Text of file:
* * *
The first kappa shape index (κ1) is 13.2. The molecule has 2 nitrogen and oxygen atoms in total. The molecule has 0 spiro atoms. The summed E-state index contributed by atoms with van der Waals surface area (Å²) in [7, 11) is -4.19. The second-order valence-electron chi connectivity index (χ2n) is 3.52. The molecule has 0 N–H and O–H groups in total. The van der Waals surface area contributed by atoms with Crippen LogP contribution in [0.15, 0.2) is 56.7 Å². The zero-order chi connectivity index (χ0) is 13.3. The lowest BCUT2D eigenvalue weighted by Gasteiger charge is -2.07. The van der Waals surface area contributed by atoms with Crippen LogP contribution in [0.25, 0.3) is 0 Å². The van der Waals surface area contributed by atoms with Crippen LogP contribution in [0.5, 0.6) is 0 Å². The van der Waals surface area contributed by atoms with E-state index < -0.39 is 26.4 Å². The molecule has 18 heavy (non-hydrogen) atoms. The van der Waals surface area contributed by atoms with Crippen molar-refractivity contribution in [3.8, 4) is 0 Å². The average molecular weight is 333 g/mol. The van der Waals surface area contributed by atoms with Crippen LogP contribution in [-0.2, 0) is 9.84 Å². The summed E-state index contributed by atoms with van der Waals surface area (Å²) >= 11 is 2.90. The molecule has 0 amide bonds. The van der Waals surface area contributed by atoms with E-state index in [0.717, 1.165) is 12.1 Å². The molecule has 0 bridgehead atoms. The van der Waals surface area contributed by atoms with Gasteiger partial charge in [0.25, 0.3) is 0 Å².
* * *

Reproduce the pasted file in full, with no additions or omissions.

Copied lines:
The first kappa shape index (κ1) is 13.2. The molecule has 2 nitrogen and oxygen atoms in total. The molecule has 0 spiro atoms. The summed E-state index contributed by atoms with van der Waals surface area (Å²) in [7, 11) is -4.19. The second-order valence-electron chi connectivity index (χ2n) is 3.52. The molecule has 0 N–H and O–H groups in total. The van der Waals surface area contributed by atoms with Crippen LogP contribution in [0.15, 0.2) is 56.7 Å². The zero-order chi connectivity index (χ0) is 13.3. The lowest BCUT2D eigenvalue weighted by Gasteiger charge is -2.07. The van der Waals surface area contributed by atoms with Crippen LogP contribution in [0.25, 0.3) is 0 Å². The van der Waals surface area contributed by atoms with Crippen LogP contribution in [0.5, 0.6) is 0 Å². The van der Waals surface area contributed by atoms with E-state index < -0.39 is 26.4 Å². The molecule has 18 heavy (non-hydrogen) atoms. The van der Waals surface area contributed by atoms with Crippen molar-refractivity contribution in [3.8, 4) is 0 Å². The average molecular weight is 333 g/mol. The van der Waals surface area contributed by atoms with Crippen LogP contribution in [-0.2, 0) is 9.84 Å². The summed E-state index contributed by atoms with van der Waals surface area (Å²) >= 11 is 2.90. The molecule has 0 amide bonds. The van der Waals surface area contributed by atoms with E-state index in [0.717, 1.165) is 12.1 Å². The molecule has 0 bridgehead atoms. The van der Waals surface area contributed by atoms with Gasteiger partial charge in [0.25, 0.3) is 0 Å².